• Carlos G. Espinoza Sanchez headshot
    team member

    Carlos G. Espinoza y Sánchez

    Carlos Espinoza y Sánchez has six years of experience in the fields of real estate, land use planning, transportation planning, graphic design, and social media. He is currently a project manager with Windrose Land Planning Services and manages over 50 ongoing redevelopment projects in the Houston area. He is the founder of CGES ǀ Planning, a vlogging YouTube channel that focuses on blogging and documentary-style filming on Houston's city life in the fourth-largest and most diverse city in the country. He also serves as an APA Ambassador, helping champion diversity, inclusion, and equity in planning among young people.
  • Paula Loomis headshot
    team member

    Paula Loomis, PhD, AICP, FAIA, LEED AP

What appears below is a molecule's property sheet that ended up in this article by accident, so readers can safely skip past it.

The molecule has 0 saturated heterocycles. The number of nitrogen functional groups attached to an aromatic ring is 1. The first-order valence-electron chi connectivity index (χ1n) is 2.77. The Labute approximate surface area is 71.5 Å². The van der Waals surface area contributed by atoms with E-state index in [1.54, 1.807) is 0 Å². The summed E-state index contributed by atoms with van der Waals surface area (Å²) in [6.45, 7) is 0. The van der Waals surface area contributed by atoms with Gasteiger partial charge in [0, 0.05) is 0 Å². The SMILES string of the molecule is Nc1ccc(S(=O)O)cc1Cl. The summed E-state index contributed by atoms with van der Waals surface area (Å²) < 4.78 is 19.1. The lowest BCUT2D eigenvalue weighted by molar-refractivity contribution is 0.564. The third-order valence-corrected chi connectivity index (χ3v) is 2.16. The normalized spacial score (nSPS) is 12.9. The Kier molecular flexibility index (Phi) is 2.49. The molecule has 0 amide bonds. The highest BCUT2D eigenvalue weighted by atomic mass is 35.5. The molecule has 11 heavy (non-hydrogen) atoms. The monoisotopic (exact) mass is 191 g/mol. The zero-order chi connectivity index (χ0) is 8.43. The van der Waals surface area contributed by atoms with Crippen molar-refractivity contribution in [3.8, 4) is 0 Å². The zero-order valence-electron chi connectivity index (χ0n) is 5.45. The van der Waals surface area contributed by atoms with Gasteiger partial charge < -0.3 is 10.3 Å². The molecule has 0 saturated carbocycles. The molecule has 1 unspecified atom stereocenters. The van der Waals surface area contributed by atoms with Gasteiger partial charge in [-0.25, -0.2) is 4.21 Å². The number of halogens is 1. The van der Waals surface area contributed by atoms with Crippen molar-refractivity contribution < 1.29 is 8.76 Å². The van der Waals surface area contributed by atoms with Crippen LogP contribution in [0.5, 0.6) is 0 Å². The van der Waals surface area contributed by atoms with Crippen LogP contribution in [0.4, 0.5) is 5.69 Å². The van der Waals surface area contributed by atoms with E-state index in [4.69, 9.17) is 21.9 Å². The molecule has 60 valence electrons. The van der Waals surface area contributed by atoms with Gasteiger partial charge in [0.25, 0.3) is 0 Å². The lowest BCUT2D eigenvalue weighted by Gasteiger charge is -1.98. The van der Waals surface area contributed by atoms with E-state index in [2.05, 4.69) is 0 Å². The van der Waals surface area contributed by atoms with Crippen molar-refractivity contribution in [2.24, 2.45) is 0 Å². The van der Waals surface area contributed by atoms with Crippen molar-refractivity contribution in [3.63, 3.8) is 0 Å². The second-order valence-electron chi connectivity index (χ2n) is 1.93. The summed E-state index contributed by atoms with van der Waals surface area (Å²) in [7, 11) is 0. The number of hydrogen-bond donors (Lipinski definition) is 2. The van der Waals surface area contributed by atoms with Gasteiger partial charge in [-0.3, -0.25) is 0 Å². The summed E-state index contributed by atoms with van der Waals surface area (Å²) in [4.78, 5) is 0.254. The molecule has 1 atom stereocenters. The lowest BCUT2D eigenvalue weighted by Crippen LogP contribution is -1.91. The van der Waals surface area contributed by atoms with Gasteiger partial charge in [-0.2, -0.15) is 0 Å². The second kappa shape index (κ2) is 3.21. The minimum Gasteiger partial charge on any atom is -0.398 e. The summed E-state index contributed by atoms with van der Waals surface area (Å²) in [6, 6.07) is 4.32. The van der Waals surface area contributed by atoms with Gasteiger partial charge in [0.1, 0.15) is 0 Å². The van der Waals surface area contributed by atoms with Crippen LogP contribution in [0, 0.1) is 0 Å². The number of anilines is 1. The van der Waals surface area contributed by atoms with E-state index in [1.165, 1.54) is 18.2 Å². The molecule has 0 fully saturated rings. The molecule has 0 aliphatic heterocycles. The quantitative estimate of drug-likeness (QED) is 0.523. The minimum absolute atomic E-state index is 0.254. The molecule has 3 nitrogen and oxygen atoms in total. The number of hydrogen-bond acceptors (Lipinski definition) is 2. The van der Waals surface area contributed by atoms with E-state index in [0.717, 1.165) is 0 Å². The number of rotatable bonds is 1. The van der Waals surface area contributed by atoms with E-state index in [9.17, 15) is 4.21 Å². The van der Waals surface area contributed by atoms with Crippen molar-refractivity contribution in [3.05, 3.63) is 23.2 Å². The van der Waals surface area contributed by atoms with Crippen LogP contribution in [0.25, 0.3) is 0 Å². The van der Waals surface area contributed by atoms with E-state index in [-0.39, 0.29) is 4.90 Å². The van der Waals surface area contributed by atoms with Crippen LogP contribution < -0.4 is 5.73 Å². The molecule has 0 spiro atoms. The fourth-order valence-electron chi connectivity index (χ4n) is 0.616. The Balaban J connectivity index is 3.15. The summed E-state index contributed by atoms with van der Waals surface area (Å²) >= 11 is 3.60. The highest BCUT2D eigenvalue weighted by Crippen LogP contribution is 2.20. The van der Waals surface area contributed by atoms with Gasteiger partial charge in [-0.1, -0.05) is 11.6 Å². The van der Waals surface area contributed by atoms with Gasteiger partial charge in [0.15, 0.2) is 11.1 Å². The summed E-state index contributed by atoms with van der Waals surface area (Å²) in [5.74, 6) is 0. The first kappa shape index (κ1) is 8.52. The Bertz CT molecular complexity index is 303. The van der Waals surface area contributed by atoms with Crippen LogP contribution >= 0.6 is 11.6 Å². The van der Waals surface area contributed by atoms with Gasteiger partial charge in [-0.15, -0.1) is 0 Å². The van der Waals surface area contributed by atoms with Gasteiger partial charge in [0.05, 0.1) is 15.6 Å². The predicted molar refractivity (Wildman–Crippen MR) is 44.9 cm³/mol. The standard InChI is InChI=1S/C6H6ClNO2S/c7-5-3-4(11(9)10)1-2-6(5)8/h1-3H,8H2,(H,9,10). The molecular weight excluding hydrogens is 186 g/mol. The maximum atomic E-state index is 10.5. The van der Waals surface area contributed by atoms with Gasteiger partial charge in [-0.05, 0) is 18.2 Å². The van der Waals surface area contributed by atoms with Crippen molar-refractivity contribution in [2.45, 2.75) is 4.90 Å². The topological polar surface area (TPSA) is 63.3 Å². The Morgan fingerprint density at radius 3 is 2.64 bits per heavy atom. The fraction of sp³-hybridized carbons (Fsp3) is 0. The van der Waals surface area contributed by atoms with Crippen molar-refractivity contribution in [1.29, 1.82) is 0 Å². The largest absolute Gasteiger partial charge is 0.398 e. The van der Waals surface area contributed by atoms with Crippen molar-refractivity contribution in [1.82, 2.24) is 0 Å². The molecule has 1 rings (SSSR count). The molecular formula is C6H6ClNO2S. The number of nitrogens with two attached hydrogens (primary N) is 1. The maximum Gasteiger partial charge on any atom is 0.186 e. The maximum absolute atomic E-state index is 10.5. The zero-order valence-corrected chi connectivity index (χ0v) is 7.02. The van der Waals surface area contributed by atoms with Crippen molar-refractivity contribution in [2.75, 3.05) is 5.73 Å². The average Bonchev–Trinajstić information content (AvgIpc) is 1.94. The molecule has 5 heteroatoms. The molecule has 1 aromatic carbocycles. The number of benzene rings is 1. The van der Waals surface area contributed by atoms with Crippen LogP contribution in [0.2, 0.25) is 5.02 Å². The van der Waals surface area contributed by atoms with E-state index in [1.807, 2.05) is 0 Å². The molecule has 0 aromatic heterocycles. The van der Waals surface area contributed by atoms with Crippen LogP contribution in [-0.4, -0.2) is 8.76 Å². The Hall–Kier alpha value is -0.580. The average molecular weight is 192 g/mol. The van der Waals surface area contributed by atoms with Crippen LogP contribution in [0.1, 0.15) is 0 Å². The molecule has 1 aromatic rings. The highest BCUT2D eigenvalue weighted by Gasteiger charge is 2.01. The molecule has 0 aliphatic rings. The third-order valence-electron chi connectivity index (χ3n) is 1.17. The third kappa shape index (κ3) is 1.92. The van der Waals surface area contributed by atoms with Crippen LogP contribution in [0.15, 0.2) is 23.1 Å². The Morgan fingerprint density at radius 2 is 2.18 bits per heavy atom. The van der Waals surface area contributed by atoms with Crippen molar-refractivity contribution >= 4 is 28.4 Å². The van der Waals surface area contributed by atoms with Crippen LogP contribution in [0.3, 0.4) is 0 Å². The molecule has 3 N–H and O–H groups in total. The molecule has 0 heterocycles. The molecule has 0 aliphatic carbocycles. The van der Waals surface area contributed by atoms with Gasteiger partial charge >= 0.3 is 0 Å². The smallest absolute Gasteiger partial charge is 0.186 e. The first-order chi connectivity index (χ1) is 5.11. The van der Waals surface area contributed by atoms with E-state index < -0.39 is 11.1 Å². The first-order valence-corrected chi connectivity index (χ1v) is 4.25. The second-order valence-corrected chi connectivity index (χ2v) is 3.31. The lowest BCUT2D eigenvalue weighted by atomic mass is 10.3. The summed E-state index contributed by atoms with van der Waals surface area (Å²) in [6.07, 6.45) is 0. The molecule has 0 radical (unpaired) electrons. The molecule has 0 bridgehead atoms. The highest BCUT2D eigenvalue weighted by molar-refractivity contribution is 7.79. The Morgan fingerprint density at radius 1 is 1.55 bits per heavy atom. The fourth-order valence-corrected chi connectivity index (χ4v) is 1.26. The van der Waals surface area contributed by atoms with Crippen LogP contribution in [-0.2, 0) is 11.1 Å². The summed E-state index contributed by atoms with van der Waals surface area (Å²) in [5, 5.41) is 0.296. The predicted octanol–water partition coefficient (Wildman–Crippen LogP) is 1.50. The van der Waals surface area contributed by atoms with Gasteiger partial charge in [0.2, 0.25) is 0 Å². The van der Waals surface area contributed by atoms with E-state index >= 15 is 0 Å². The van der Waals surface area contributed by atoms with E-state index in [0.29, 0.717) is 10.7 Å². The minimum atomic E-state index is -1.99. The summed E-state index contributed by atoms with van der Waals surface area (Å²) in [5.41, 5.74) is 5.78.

Paula Loomis is the executive director for the Coast Guard Shore Infrastructure Logistics Center with responsibility for over 35,000 buildings/structures at 2,000 sites worldwide including master planning, programming, design, construction, and operations as well as vehicles, support equipment and waterway aids to navigation. She has 35 years of experience in architecture, planning, and teaching with a concentration in public and military facilities. She was previously the Sustainability Program Manager for the U.S. Army Corps of Engineers, Command Architect for Air Combat Command, established the Virginia Beach office of EDAW, and taught at Hampton University. She is currently an adjunct professor at Stevens Institute of Technology where she teaches Research Methods for their Doctor of Philosophy in the Built Environment, Temporary Structures for Heavy Construction for the Master of Construction Management Program and serves on their Examination Committee.